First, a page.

Mutants created by deleting the ddrA, ddrB, ddrC, ddrD, and pprA loci of Deinococcus radiodurans R1alone and in all possible combinations of pairs revealed that the encoded gene products contribute to this species' resistance to UV light and/or mitomycin C. Deleting pprA from an otherwise wild type cell sensitizes the resulting strain to UV irradiation, reducing viability by as much as eight fold relative to R1. If this deletion is introduced into a ΔddrA or ΔddrD background, the resulting strains become profoundly sensitive to the lethal effects of UV light. At a fluence of 1000 Jm-2, the ΔddrA ΔpprA and ΔddrD ΔpprA strains are 100- and 1000-fold more sensitive to UV relative to the strain that has only lost pprA. Deletion of ddrA results in a 100 fold increase in strain sensitivity to mitomycin C, but in backgrounds that combine a deletion of ddrA with deletions of either ddrC or ddrD, mitomycin resistance is restored to wild type levels. Inactivation of ddrB also increases D. radiodurans sensitivity to mitomycin, but unlike the ddrA mutant deleting ddrC or ddrD from a ΔddrB background further increases that sensitivity. Despite the effect that loss of these gene products has on DNA damage resistance, none appear to directly affect either excision repair or homologous recombination suggesting that they participate in novel processes that facilitate tolerance to UV light and interstrand crosslinks in this species. © 2013 Selvam et al.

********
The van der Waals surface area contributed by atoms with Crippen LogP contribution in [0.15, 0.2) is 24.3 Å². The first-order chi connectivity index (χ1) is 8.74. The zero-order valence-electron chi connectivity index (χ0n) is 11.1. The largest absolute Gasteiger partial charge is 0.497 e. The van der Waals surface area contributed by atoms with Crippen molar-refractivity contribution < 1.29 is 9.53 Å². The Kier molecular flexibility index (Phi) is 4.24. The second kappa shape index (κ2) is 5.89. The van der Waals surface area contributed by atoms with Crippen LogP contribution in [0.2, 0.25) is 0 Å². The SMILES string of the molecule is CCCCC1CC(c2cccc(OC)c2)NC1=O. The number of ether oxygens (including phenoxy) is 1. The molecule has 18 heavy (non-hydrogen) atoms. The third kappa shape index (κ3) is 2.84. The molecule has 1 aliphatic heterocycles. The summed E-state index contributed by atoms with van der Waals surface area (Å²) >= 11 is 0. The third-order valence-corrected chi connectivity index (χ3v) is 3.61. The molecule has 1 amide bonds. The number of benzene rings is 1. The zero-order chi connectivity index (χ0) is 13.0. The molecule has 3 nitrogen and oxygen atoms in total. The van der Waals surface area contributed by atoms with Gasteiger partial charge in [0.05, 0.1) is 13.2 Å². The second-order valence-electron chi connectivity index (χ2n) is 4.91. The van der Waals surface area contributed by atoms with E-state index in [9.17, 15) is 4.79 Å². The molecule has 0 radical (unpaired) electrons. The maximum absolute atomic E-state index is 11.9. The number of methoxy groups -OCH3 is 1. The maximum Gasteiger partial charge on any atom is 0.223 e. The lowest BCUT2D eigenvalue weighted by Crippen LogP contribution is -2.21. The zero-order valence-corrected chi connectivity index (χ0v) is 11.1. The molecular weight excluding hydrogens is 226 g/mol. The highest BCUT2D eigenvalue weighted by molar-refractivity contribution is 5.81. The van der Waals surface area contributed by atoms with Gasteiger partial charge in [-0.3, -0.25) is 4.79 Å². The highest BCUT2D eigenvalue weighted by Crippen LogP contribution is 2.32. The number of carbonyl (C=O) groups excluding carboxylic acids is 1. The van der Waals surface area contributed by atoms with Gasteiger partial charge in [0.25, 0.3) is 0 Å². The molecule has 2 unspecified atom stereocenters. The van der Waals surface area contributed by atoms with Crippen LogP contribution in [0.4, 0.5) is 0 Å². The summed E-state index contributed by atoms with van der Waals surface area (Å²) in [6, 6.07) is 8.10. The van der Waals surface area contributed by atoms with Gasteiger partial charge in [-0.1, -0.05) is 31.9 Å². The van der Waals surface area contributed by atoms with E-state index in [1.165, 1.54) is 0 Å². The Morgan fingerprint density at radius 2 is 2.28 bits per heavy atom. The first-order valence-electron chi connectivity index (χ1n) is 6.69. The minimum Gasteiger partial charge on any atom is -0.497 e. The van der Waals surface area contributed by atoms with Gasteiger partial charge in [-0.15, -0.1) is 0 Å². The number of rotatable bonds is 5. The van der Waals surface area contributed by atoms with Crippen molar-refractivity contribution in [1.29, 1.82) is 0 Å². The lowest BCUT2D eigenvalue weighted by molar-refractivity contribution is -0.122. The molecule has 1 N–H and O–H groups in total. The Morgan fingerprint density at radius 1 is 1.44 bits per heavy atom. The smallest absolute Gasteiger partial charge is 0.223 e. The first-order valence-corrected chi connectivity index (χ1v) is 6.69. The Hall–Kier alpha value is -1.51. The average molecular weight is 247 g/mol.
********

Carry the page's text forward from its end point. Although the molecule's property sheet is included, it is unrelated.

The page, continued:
Selvam, K., Duncan, J. R., Tanaka, M., & Battista, J. R. (2013). DdrA, DdrD, and PprA: Components of UV and Mitomycin C Resistance in Deinococcus radiodurans R1. PLoS ONE, 8(7). https://doi.org/10.1371/journal.pone.0069007